• Abstract: Social audit is a powerful social accountability tool. It has led to the conviction of public officials for violating the right to information law in Guatemala, a 50 per cent reduction in the costs of public construction works in Peru, and cancelling an illegal education fee in Ghana. Social audit scrutinises public officials’ decisions and/or actions, looking for administrative or financial irregularities. It seeks to uncover discrepancies by comparing public documents, processes or services with how they should be. It can take many names and forms, ranging from social audits in Guatemala and anti-corruption brigades in Peru, to social auditing clubs in Ghana. This report extracts lessons from the social audits implemented by Acción Ciudadana in Guatemala, Proética in Peru and Ghana Integrity Initiative in Ghana. The report examines the social audit outcome reports and other records shared by the three Transparency International chapters, and includes an extensive review of the wider literature on social audits. Based on these experiences, the report outlines 20 key steps to implement an effective social audit.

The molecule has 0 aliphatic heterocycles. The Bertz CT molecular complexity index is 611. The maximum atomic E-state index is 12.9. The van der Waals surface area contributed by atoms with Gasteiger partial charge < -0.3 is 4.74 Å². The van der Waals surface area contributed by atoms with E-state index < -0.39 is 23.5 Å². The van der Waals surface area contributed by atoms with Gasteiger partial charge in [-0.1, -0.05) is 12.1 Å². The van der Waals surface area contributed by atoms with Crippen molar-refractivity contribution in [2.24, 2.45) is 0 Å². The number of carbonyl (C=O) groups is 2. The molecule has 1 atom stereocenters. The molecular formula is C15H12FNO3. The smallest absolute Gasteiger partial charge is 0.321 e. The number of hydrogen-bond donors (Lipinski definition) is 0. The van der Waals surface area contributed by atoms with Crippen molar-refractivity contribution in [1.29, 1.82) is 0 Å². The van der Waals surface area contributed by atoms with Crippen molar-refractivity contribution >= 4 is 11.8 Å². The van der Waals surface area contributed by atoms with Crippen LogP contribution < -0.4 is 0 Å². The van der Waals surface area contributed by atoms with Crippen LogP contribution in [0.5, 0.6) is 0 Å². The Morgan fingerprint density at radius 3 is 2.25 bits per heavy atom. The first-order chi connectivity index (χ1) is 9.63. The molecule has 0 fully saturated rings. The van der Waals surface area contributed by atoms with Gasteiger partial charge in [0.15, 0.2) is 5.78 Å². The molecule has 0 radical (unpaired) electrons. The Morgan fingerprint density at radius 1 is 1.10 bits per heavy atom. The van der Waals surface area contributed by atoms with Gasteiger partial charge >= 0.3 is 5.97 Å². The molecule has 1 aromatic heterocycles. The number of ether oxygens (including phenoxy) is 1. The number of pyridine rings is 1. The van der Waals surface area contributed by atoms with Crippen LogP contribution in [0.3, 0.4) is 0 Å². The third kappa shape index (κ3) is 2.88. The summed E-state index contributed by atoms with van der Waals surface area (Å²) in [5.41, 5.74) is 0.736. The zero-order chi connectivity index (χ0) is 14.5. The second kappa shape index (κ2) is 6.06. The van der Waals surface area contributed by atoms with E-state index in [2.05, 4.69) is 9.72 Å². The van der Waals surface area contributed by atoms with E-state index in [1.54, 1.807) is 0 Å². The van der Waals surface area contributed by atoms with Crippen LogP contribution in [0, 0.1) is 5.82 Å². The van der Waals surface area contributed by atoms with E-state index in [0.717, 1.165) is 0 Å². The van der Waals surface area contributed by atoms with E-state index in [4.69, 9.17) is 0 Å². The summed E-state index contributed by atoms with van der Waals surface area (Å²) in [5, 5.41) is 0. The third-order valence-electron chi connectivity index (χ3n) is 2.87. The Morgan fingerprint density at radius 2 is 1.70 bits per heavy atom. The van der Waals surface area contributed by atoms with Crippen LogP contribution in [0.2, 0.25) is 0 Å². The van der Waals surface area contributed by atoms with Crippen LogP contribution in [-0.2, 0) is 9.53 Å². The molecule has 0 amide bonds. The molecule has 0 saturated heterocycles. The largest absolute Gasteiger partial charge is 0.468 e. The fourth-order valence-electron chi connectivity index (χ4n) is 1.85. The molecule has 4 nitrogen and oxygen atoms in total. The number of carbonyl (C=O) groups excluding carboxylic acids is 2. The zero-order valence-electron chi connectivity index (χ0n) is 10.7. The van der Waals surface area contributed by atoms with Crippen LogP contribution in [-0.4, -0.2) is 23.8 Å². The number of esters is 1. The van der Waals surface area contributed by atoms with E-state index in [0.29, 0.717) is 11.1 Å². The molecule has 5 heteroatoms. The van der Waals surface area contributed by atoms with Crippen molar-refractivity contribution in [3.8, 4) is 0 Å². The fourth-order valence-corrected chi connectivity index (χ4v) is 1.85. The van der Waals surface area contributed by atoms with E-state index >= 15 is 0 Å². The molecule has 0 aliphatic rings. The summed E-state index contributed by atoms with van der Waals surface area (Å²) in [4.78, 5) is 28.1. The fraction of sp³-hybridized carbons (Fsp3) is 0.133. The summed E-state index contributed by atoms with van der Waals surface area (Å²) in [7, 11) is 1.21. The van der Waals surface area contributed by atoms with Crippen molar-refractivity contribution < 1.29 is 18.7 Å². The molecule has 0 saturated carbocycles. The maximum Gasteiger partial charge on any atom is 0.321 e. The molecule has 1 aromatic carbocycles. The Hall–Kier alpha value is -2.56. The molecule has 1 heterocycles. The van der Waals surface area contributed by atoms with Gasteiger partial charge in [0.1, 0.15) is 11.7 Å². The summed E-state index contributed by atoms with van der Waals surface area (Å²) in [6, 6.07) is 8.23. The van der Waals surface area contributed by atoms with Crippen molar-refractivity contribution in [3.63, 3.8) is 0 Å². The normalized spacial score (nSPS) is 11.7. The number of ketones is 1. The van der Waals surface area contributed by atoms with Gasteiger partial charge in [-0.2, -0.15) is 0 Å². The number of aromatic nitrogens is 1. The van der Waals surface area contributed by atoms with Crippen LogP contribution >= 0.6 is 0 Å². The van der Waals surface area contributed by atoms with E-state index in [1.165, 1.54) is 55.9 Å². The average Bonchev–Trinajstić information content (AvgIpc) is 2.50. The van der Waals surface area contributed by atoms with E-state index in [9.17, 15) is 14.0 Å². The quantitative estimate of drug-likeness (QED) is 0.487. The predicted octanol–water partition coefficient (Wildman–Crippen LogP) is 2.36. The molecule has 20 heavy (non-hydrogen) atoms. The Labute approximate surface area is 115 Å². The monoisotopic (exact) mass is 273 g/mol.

• Topic: International Cooperation, International Affairs
  • Political Geography: Global Focus
  • Author: Susan Côté-Freeman
  • Publication Date: 01-2010
  • Content Type: Working Paper
  • Institution: Transparency International
  • Abstract: While corporate responsibility initiatives have multiplied dramatically over the past 20 years there still is no universal understanding or unified approach when it comes to their concept or practice. At their worst, corporate responsibility programmes may be mere window-dressing exercises. At their best, these initiatives represent genuine attempts by companies working with stakeholders to address the great environmental, social and ethical challenges of our times.
  • Topic: Corruption, International Trade and Finance, International Affairs, Governance
  • Author: Roslyn Hees, Marie-Luise Ahlendorf, Stephanie Debere
  • Publication Date: 02-2010
  • Content Type: Working Paper
  • Institution: Transparency International